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Old 09-19-2017, 05:02 PM   #36
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No diesel additives. Maybe anti-gel if going to a cold place.
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Old 09-19-2017, 07:50 PM   #37
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Long story short... Diesel fuel without BIO has less lubricity than it used to have two decades ago. When they started removing sulfur from the fuel, the process they used also removed some of the lubricity. In order to maintain the lubricity, additives were engineered and mixed with the fuel before the fuel ever got to the refueling stations. This cost money... so do the math and follow the profits. There was a time when diesel fuel lubricity was hit or miss in certain parts of the country. I believe between 2006 - 2008... if you dig a little bit, you will find evidence that some companies that operated large fleets experienced premature pump failures on a regular basis. There was one such company in my area, a local dog food manufacturer, that ended up buying fuel lubricant additive in 50 gallon drums to supply their fleet during this time, directly because of fuel pump failures in their over the road trucks.

Since then, standards have been set for diesel fuel lubricity. I believe the current standard for the HFRR score of diesel fuel in the US is 520 max. (this is the minimum level of lubricity now allowed) Bosch stated in 2003 that 460 was borderline lubricity for their pumps, and that 380 was preferred. (lower HFRR score = more lubrous)

Here is an old Bosch presentation from 2003... a discussion on fuel lubricity:

There are plenty of pictures, charts, facts, and figures in that document that make a strong case for additional lubricity... I think this is perhaps most germane for those running older rigs whose injection pumps were designed around the older, more lubrous fuels.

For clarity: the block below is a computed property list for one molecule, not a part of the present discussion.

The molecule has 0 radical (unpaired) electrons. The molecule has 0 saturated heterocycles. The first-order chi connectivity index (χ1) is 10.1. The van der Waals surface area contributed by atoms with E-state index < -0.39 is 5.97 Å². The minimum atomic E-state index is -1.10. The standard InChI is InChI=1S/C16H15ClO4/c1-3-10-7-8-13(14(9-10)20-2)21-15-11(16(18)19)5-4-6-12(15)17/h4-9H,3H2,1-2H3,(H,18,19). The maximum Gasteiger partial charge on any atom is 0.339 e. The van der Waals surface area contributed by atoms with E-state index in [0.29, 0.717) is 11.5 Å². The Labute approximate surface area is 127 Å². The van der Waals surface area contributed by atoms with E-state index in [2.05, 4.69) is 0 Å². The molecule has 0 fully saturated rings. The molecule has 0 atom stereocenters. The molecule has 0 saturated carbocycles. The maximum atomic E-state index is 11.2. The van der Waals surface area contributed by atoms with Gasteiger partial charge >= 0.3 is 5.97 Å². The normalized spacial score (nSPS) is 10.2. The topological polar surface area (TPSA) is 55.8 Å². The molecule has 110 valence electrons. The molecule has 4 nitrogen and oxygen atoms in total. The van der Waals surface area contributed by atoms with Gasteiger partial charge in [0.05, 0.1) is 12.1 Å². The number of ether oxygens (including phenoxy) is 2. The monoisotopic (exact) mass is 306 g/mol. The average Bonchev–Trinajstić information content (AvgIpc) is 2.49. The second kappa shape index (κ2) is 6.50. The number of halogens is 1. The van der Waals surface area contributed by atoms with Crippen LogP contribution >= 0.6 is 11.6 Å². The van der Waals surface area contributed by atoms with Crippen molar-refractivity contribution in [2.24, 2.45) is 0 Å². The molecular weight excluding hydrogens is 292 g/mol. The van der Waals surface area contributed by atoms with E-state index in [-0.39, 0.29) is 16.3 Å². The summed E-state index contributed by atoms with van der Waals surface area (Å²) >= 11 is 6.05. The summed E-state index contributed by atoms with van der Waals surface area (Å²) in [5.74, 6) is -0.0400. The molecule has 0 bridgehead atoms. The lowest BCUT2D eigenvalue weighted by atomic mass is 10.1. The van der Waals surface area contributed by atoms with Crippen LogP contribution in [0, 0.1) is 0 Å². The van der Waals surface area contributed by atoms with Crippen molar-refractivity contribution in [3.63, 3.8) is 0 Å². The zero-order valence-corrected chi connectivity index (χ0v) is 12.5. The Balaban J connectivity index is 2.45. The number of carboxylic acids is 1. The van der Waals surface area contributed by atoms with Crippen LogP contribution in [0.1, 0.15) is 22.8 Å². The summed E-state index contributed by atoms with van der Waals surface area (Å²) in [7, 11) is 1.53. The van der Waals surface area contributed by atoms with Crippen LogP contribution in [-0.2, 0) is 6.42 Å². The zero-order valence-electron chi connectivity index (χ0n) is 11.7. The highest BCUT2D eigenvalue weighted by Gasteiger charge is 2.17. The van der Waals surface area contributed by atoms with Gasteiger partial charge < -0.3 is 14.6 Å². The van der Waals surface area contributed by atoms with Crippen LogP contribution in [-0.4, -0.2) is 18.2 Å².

Does this document apply to today's modern diesel engines? I'll be honest... I have no idea. I'd wager a guess that the common rail pumps use high end materials and some slick engineering to help overcome the lack of lubricity in modern diesel fuel. The company I mentioned previously has since modernized their fleet, and no longer adds the lubricant to the fuel. That said, common rail pumps are still mechanical devices that need lubrication. Is more lubricity better? Seems like it, but ultimately each of us has to make our own decision - Kool-aid drinkers and naysayers alike.

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Old 09-20-2017, 02:16 PM   #38
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Older thread here, and one of many if you search here, or CAT section of the board.

Some random thoughts:
-Some of us drive coaches with engines designed to run on good old Type II diesel
-Some of us drive coaches designed to run on new ULSD
-Some of us drive coaches designed to run on new ULSD + DEF
-Some of us never use any additives, regardless of any of the above categories
-Some of us use lubrication additives, at each fill up
-Some of us use lubrication and Biobor JF
-Some of us use cetane boosting additives
-Some of us...